Jake Roth-USA TODAY Sports / Reuters

Jake Roth-USA TODAY Sports / Reuters

The Golden State Warriors, the first team in history to feature four current All-NBA stars, are off to a 9-2 start, and could flirt with the greatest offensive season in NBA history, yet they somehow seem to be flying under the radar.

It’s not that the star-studded Warriors have avoided the spotlight, but compared to a year ago – when, as defending champs, they exploded out of the gates with 20 straight wins en route to a 73-9 season – it actually feels like things have died down a bit.

Perhaps it’s that the Warriors haven’t been historically dominant enough, or amusingly dysfunctional enough to truly pique curiosity the way Miami did at the height of the “Heatles” era, the way The Big Three Era Celtics did nine years ago, or even the way Golden State, itself, did last season.

In any event, the rest of the league should cherish this moment, because it’s likely only a matter of time before this once in a lifetime collection of talent – which has reeled off five straight wins – begins to operate like a well-oiled machine.

Here’s how the new-look Warriors feel about their first month together.

How this season compares to the circus of last year

Steve Kerr: I think it’s a little more muted. Last year was different. We were picking up where we left off. We had a champion’s confidence, we had everybody back. We were playing loose and free and everything started out so well.

Klay Thompson: Through the first 20 games, it was crazier last year, because of that streak we were on. The media attention was on us a lot, which was awesome, because a lot of our players had never experienced that.

Shaun Livingston: It’s similar, but last year might have been even more, because of what we were doing with the streak. It was like a train that was gaining momentum everywhere we went. This year was to be expected. Last year wasn’t as much to be expected.

Anderson Varejao: People were waiting for us in hotel lobbies and outside of hotels (last year). There was so many people, they had to bring extra security for the players.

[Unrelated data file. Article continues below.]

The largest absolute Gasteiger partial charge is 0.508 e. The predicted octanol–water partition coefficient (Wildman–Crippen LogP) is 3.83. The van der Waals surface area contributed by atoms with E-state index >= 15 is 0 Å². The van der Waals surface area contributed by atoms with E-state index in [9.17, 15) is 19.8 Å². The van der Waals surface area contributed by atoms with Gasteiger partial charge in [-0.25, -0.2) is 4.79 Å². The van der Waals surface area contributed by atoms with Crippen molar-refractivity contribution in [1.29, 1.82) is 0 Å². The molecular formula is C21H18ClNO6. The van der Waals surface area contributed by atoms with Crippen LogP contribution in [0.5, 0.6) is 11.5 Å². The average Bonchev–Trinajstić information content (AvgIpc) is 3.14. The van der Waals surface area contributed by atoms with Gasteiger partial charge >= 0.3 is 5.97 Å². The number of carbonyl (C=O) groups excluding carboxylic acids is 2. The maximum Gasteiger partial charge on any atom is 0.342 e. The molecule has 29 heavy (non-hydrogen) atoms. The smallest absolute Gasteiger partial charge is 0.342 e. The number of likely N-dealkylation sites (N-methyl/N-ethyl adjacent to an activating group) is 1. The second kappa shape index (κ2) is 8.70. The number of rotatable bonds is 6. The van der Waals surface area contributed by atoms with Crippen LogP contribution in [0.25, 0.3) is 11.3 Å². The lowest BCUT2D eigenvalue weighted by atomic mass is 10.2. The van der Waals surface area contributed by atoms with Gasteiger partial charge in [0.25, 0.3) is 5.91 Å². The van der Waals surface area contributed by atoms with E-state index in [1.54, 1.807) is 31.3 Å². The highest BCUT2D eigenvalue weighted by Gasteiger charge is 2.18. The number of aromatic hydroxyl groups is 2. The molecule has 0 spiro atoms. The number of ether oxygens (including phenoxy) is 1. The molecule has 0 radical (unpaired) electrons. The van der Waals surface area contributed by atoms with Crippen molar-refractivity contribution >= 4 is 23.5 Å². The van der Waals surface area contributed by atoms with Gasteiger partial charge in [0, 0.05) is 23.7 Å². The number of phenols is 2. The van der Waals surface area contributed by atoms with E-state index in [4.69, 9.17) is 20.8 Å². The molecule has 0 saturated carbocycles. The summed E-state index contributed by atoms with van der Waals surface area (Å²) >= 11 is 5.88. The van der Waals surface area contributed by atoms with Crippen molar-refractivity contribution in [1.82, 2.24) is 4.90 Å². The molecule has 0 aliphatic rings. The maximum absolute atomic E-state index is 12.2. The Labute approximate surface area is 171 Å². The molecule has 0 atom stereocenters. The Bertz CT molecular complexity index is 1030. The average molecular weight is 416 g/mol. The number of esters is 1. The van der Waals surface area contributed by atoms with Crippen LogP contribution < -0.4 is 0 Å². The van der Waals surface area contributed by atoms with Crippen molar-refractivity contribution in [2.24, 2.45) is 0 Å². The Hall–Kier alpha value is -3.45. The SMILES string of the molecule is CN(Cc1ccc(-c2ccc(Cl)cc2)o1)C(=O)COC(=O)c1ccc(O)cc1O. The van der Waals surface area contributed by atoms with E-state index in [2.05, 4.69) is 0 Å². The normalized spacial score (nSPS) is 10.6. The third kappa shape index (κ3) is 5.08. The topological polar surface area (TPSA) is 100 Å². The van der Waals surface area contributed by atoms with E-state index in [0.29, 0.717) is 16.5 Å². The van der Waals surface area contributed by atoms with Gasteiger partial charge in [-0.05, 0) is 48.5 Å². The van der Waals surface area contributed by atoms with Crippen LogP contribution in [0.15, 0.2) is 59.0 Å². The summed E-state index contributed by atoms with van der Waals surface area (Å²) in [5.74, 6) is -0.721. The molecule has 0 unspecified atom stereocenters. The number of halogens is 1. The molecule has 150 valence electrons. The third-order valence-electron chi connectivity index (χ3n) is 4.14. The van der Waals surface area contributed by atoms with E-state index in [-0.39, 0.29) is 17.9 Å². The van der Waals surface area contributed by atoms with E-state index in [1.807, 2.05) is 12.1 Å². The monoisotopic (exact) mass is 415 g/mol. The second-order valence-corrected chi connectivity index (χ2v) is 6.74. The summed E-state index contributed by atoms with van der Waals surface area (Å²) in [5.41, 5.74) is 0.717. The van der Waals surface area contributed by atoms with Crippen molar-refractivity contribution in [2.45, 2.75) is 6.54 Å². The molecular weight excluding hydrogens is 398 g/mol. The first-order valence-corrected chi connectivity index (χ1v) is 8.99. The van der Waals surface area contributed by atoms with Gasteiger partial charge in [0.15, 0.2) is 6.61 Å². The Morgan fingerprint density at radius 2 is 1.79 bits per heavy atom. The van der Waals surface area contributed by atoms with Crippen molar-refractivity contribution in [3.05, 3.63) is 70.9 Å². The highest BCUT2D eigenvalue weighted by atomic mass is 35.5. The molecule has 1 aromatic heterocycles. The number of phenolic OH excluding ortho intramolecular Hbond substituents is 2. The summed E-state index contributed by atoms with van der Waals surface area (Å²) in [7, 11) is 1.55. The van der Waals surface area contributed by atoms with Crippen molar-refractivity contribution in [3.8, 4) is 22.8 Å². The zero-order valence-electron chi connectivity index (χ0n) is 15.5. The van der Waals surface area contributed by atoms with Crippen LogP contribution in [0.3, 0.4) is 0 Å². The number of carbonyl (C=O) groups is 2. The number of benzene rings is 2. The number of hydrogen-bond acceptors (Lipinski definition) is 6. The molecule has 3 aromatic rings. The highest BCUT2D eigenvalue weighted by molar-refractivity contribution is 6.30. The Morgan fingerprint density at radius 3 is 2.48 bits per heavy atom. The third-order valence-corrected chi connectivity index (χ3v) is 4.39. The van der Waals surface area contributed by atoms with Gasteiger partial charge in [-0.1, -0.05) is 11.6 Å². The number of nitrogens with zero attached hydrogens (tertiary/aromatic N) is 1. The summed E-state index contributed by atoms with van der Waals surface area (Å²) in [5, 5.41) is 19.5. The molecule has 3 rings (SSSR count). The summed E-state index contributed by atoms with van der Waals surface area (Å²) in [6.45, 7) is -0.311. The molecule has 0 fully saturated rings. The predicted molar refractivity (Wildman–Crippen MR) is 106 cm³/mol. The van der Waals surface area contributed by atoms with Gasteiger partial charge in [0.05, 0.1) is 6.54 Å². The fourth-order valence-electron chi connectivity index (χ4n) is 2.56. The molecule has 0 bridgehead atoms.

Do you think that was because of the fascination with 73 wins?


Varejao: I wouldn’t even say it was about chasing 73. What Steph (Curry) was doing (last year) was crazy for everyone. No one had ever seen anything like that. Even other players in the league – LeBron, Dirk, everyone – was texting like ‘c’mon, Steph, what are you doing?’ Especially after that game in OKC when he hit that game-winner from center court. If the players were reacting like that, imagine what it was like for people outside the league.

How the reception on the road has changed since adding Kevin Durant

Andre Iguodala: It’s crazy how people want to label us like villains, or the team that everybody hates, but people show us love everywhere we go. They try to boo KD, but there are more cheers, so you can’t hear ’em.

Thompson: Durant gets a lot of boos, but that was coming. I mean, I’d be salty too if he was a free agent and didn’t come to my organization. But man, he doesn’t let it ever get to him. It’s kind of funny, actually. It makes it more competitive and makes the fans more engaged.

Varejao: When we go on the road, it’s more half and half now. Before it was more love. It’s normal. It was his decision. To me, he made the right one. It’s his career. He’s the only one who knows what’s best for him.

The challenges of adding a dominant offensive player like KD


Kerr: When you throw in a superstar, it’s a lot different than adding a role player to the mix. It really changed the dynamic quite a bit, and I think our guys are still getting used to that. It’s been pretty smooth. Everybody loves playing with KD. He’s a playmaker. He’s a passer. It’s more ironing out the wrinkles, trying to find the right rotations, the right combinations.

Thompson: Getting him to know the sets like second nature. Other than that, he’s been great for us. If you look at his efficiency, it’s been unbelievable. And he’ll continue to be great for us.

Livingston: He’s still able to get his touches. I think he’s figuring out where he’s going to get his points. With Steph out there, he may not have the ball as much. Without Steph, he may have it a little bit more. It takes time, and that’s what we’re using the regular season for.

Early season chemistry not all Superteams have enjoyed


Kerr: These guys wanted to be together. The only reason KD is here is because all of our other stars were in The Hamptons recruiting him in July. They wanted this. They asked for this, and they’ve been incredibly receptive to my coaching and each other’s suggestions. That’s why you’re seeing it work pretty well in the early going, even though we’re not where we’re going to be.

Iguodala: The thing I like about (Durant) is he wants to really fit in. He’s a really unselfish player. He can shoot more, actually. There’s only like two or three players in the league that can shoot anytime and it’s a good shot. He’s one of those guys. I don’t even know if there’s three guys, but he’s one of them, and he’s still looking to make plays and share the wealth. He wants everyone to eat. It’s that much easier when you’re playing with a guy like that.

Thompson: It’s still building. Obviously, as far as getting along, it’s not a problem, but as far as knowing each other’s games on the court, it’s still growing, which is to be expected. It’s only mid-November. We want to peak in the latter months of the season, like May and June, and I think we’re ascending in that direction.


Author: Joseph Casciaro


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